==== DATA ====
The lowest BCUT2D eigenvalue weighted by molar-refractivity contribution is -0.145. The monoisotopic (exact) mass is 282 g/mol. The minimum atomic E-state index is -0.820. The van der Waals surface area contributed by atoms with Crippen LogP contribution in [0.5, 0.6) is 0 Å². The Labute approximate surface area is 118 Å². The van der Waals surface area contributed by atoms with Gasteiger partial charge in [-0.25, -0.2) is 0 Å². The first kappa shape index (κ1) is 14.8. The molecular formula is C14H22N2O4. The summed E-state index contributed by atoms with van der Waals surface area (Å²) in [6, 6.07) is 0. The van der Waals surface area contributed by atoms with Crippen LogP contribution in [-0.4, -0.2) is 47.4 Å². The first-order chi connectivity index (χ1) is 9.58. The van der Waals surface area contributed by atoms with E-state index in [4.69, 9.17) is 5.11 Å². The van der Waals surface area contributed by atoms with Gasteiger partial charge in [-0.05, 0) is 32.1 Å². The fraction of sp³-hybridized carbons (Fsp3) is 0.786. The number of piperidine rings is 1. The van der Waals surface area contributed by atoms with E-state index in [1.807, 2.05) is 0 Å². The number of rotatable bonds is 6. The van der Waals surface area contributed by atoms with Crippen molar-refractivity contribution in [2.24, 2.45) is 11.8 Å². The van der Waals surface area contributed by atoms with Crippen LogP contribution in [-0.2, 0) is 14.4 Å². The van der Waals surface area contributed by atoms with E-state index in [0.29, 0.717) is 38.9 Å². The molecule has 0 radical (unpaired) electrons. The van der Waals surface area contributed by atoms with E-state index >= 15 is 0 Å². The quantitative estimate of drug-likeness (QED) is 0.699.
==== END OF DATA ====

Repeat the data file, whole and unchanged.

The lowest BCUT2D eigenvalue weighted by molar-refractivity contribution is -0.145. The monoisotopic (exact) mass is 282 g/mol. The minimum atomic E-state index is -0.820. The van der Waals surface area contributed by atoms with Crippen LogP contribution in [0.5, 0.6) is 0 Å². The Labute approximate surface area is 118 Å². The van der Waals surface area contributed by atoms with Gasteiger partial charge in [-0.25, -0.2) is 0 Å². The first kappa shape index (κ1) is 14.8. The molecular formula is C14H22N2O4. The summed E-state index contributed by atoms with van der Waals surface area (Å²) in [6, 6.07) is 0. The van der Waals surface area contributed by atoms with Crippen LogP contribution in [-0.4, -0.2) is 47.4 Å². The first-order chi connectivity index (χ1) is 9.58. The van der Waals surface area contributed by atoms with E-state index in [4.69, 9.17) is 5.11 Å². The van der Waals surface area contributed by atoms with Gasteiger partial charge in [-0.05, 0) is 32.1 Å². The fraction of sp³-hybridized carbons (Fsp3) is 0.786. The number of piperidine rings is 1. The van der Waals surface area contributed by atoms with E-state index in [1.807, 2.05) is 0 Å². The number of rotatable bonds is 6. The van der Waals surface area contributed by atoms with Crippen molar-refractivity contribution in [2.24, 2.45) is 11.8 Å². The van der Waals surface area contributed by atoms with Crippen LogP contribution in [-0.2, 0) is 14.4 Å². The van der Waals surface area contributed by atoms with E-state index in [0.29, 0.717) is 38.9 Å². The molecule has 0 radical (unpaired) electrons. The van der Waals surface area contributed by atoms with E-state index >= 15 is 0 Å². The quantitative estimate of drug-likeness (QED) is 0.699.